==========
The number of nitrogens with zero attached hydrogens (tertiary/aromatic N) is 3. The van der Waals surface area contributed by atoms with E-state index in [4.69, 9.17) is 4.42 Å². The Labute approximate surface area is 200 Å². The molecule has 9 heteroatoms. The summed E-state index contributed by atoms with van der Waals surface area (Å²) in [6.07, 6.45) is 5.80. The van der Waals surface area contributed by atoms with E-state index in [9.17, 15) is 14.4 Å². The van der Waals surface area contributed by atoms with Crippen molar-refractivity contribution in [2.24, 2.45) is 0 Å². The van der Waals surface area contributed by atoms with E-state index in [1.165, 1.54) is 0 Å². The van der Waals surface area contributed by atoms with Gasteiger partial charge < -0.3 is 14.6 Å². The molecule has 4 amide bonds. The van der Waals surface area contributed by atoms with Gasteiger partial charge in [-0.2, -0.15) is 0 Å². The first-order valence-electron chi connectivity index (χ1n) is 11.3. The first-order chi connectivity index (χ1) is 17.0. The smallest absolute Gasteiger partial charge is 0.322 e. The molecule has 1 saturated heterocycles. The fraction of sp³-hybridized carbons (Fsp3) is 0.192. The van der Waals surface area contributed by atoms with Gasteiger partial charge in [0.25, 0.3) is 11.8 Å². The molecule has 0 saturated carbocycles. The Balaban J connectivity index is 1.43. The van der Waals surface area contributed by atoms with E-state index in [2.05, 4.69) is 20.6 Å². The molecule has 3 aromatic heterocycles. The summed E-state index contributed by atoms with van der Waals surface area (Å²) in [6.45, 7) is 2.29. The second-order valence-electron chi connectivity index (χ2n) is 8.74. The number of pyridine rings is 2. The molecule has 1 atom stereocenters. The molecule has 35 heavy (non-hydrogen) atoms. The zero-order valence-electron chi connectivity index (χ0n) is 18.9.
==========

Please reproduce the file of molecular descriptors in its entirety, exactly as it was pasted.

The number of nitrogens with zero attached hydrogens (tertiary/aromatic N) is 3. The van der Waals surface area contributed by atoms with E-state index in [4.69, 9.17) is 4.42 Å². The Labute approximate surface area is 200 Å². The molecule has 9 heteroatoms. The summed E-state index contributed by atoms with van der Waals surface area (Å²) in [6.07, 6.45) is 5.80. The van der Waals surface area contributed by atoms with E-state index in [9.17, 15) is 14.4 Å². The van der Waals surface area contributed by atoms with Crippen molar-refractivity contribution in [2.24, 2.45) is 0 Å². The van der Waals surface area contributed by atoms with E-state index in [1.165, 1.54) is 0 Å². The van der Waals surface area contributed by atoms with Gasteiger partial charge < -0.3 is 14.6 Å². The molecule has 4 amide bonds. The van der Waals surface area contributed by atoms with Gasteiger partial charge in [-0.2, -0.15) is 0 Å². The first-order valence-electron chi connectivity index (χ1n) is 11.3. The first-order chi connectivity index (χ1) is 17.0. The smallest absolute Gasteiger partial charge is 0.322 e. The molecule has 1 saturated heterocycles. The fraction of sp³-hybridized carbons (Fsp3) is 0.192. The van der Waals surface area contributed by atoms with Gasteiger partial charge in [0.25, 0.3) is 11.8 Å². The molecule has 0 saturated carbocycles. The Balaban J connectivity index is 1.43. The van der Waals surface area contributed by atoms with E-state index in [2.05, 4.69) is 20.6 Å². The molecule has 3 aromatic heterocycles. The summed E-state index contributed by atoms with van der Waals surface area (Å²) in [6.45, 7) is 2.29. The second-order valence-electron chi connectivity index (χ2n) is 8.74. The number of pyridine rings is 2. The molecule has 1 atom stereocenters. The molecule has 35 heavy (non-hydrogen) atoms. The zero-order valence-electron chi connectivity index (χ0n) is 18.9.